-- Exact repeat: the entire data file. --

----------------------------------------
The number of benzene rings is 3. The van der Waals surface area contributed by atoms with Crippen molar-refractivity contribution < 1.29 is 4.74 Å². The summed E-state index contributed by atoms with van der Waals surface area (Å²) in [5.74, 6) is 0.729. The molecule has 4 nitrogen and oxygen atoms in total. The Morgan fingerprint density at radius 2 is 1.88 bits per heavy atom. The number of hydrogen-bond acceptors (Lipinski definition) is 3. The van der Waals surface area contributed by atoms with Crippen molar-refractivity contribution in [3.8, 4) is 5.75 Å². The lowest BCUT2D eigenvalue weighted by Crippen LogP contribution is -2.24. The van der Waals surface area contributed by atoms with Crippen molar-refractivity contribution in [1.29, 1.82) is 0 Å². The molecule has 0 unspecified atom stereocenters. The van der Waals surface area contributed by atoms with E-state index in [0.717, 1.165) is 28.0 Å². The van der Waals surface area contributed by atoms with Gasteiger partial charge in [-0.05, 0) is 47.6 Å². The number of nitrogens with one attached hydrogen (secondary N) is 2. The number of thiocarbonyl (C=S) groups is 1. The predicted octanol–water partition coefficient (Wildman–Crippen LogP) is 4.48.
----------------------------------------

The number of benzene rings is 3. The van der Waals surface area contributed by atoms with Crippen molar-refractivity contribution < 1.29 is 4.74 Å². The summed E-state index contributed by atoms with van der Waals surface area (Å²) in [5.74, 6) is 0.729. The molecule has 4 nitrogen and oxygen atoms in total. The Morgan fingerprint density at radius 2 is 1.88 bits per heavy atom. The number of hydrogen-bond acceptors (Lipinski definition) is 3. The van der Waals surface area contributed by atoms with Crippen molar-refractivity contribution in [3.8, 4) is 5.75 Å². The lowest BCUT2D eigenvalue weighted by Crippen LogP contribution is -2.24. The van der Waals surface area contributed by atoms with Crippen molar-refractivity contribution in [1.29, 1.82) is 0 Å². The molecule has 0 unspecified atom stereocenters. The van der Waals surface area contributed by atoms with E-state index in [0.717, 1.165) is 28.0 Å². The van der Waals surface area contributed by atoms with Gasteiger partial charge in [-0.05, 0) is 47.6 Å². The number of nitrogens with one attached hydrogen (secondary N) is 2. The number of thiocarbonyl (C=S) groups is 1. The predicted octanol–water partition coefficient (Wildman–Crippen LogP) is 4.48.